John Mccann. "Writer tops best-selling list with children's novel," The Scotsman, July 9, 1998

JOANNE Rowling, the Edinburgh author who wrote her first novel in a city cafe, has taken a children's book to the top of the British hardback best -sellers' list.

The former part-time teacher at Leith Academy had her latest book published only last week.

The book, Harry Potter and the Chamber of Secrets, is the second featuring the eponymous hero and has knocked Terry Pratchett's Last Continent into second place.

Yesterday, Rowling, 32, expressed her delight at the success, but insisted that the praise of her sister, Di, was more important.

"She was the first person to read the books," Rowling said.

"She's much better read than I am, so it meant a lot to me that she liked it."

Rowling, who was brought up in Gwent, moved to Edinburgh to be near her sister when her marriage to a Portuguese television producer broke down in 1993, shortly after her daughter Jessica was born.

She lived in a dingy flat and sought refuge at Nicolson's cafe in the city centre, where she wrote while Jessica slept.

Rowling described writing Harry Potter and the Philosopher's Stone as a means of escaping poverty and staying sane.

Her fame has now made it awkward for her to work on her books at Nicolson's, but she has continued to write in cafes around the city and said: "I feel a bit superstitious because that's how I wrote the first book and I don't want to break the run of luck.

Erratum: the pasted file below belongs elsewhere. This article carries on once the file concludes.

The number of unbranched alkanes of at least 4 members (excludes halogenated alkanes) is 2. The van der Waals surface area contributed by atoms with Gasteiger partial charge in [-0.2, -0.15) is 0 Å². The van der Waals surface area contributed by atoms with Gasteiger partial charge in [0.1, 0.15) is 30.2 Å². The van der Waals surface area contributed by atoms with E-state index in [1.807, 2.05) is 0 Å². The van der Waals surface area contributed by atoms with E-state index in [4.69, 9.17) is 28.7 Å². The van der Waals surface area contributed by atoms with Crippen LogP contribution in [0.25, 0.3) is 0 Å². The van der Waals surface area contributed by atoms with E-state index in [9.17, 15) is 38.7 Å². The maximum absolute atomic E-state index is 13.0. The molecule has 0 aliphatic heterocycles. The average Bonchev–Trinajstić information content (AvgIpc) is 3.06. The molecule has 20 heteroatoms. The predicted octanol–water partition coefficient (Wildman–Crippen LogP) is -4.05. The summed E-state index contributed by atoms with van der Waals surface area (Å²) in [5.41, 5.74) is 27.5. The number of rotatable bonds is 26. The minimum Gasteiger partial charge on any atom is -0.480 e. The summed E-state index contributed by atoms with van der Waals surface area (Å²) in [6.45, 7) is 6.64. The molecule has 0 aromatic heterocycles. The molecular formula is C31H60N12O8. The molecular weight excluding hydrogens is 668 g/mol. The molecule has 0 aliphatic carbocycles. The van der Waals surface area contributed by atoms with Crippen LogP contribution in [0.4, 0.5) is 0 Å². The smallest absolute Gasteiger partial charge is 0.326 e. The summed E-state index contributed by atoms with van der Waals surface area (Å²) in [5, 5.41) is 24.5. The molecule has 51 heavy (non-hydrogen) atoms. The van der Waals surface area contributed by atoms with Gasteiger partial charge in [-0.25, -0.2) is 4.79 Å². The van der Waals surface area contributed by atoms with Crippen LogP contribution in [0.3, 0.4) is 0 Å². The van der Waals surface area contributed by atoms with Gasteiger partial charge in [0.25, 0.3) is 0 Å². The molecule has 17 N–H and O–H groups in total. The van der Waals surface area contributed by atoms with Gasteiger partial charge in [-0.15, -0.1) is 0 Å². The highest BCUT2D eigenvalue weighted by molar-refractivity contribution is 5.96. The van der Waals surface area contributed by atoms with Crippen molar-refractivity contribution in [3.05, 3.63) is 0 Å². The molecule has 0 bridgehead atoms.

"I've been amazed at how adults came up to me on the publicity tour and asked for autographs for themselves."

Rowling feels her flawed hero, Harry, appeals to people of all ages. "He has weaknesses but he's not a turn-the-other-cheek sort of lad. There's a lot of me in him."

Rowling went back to visit some of her former English pupils at Leith Academy after the success of her first book.

She said: "They avoided the issue for half of the class and then someone said, 'Miss! You're rich now, eh?'"

The author, who now lives in the centre of Edinburgh, said: "I told them that I wasn't rich but I'm a lot richer."

However, Rowling feels that reports of her life as a single mother have been exaggerated - she drew benefit only for six months until she was driven to find work .

She conceded: "I'm slightly offended that people are surprised that a single mother could do this. There are thousands of single mothers out there who all do two people's jobs at once and often a third paid one as well."

She is now negotiating a deal for a film of her first book, but said that she is in no hurry to sign away her character: "If it happens, then it will be because I know that they will be really true to the books."

Rowling expects to complete her next book, Harry and the Prisoner of Azkaban, this week, while writing for a web site produced by her publisher, Bloomsbury, in response to more than 1,000 letters from fans .

She said: "The site will let people see material that hasn't made it into the books and see how the other books are developing, but I won't give too much away."

The GBP 100,000 advance for the American edition of her first book put her ahead of another best-seller, John Grisham, whose first novel, The Firm, cost publishers GBP 70,000.

But she has no plans to branch into more "serious" literature and said: "People say: 'When will you write an adult book?' as if that's the pinnacle of achievement. But if I remain a children's writer for the rest of my life, that's OK by me."

Copyright 1998 The Scotsman Publications Ltd.